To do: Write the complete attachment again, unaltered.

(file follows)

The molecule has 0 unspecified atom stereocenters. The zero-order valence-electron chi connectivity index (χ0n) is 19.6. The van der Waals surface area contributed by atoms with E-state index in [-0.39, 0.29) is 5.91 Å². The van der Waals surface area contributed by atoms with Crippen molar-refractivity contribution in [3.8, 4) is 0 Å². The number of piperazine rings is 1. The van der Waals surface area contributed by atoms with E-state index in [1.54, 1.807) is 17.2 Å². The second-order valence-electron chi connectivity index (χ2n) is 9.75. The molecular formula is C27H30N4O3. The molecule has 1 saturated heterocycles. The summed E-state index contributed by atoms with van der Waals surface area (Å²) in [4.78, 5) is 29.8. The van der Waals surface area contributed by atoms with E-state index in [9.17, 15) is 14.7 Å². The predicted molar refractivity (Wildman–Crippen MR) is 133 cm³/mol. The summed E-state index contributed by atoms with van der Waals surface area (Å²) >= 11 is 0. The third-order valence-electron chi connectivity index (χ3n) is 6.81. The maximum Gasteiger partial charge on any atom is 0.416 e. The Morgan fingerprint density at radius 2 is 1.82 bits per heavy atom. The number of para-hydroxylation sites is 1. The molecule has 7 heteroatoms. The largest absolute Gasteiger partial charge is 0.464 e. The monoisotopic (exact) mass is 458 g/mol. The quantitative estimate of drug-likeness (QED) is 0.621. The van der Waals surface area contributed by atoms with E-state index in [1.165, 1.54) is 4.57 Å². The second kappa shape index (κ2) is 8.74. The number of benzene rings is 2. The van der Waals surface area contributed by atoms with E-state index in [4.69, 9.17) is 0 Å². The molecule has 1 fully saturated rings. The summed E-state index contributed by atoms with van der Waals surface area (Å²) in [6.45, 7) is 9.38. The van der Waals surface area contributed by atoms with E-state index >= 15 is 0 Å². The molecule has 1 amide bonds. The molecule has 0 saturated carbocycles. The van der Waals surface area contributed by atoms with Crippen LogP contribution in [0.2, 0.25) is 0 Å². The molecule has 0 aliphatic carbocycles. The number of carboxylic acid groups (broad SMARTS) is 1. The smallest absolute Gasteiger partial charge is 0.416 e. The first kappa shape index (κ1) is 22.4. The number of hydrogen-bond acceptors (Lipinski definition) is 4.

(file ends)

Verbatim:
The molecule has 0 unspecified atom stereocenters. The zero-order valence-electron chi connectivity index (χ0n) is 19.6. The van der Waals surface area contributed by atoms with E-state index in [-0.39, 0.29) is 5.91 Å². The van der Waals surface area contributed by atoms with Crippen molar-refractivity contribution in [3.8, 4) is 0 Å². The number of piperazine rings is 1. The van der Waals surface area contributed by atoms with E-state index in [1.54, 1.807) is 17.2 Å². The second-order valence-electron chi connectivity index (χ2n) is 9.75. The molecular formula is C27H30N4O3. The molecule has 1 saturated heterocycles. The summed E-state index contributed by atoms with van der Waals surface area (Å²) in [4.78, 5) is 29.8. The van der Waals surface area contributed by atoms with E-state index in [9.17, 15) is 14.7 Å². The predicted molar refractivity (Wildman–Crippen MR) is 133 cm³/mol. The summed E-state index contributed by atoms with van der Waals surface area (Å²) >= 11 is 0. The third-order valence-electron chi connectivity index (χ3n) is 6.81. The maximum Gasteiger partial charge on any atom is 0.416 e. The Morgan fingerprint density at radius 2 is 1.82 bits per heavy atom. The number of para-hydroxylation sites is 1. The molecule has 7 heteroatoms. The largest absolute Gasteiger partial charge is 0.464 e. The monoisotopic (exact) mass is 458 g/mol. The quantitative estimate of drug-likeness (QED) is 0.621. The van der Waals surface area contributed by atoms with E-state index in [1.165, 1.54) is 4.57 Å². The second kappa shape index (κ2) is 8.74. The number of benzene rings is 2. The van der Waals surface area contributed by atoms with E-state index in [4.69, 9.17) is 0 Å². The molecule has 1 fully saturated rings. The summed E-state index contributed by atoms with van der Waals surface area (Å²) in [6.45, 7) is 9.38. The van der Waals surface area contributed by atoms with E-state index >= 15 is 0 Å². The molecule has 1 amide bonds. The molecule has 0 saturated carbocycles. The van der Waals surface area contributed by atoms with Crippen LogP contribution in [0.2, 0.25) is 0 Å². The molecule has 0 aliphatic carbocycles. The number of carboxylic acid groups (broad SMARTS) is 1. The smallest absolute Gasteiger partial charge is 0.416 e. The first kappa shape index (κ1) is 22.4. The number of hydrogen-bond acceptors (Lipinski definition) is 4.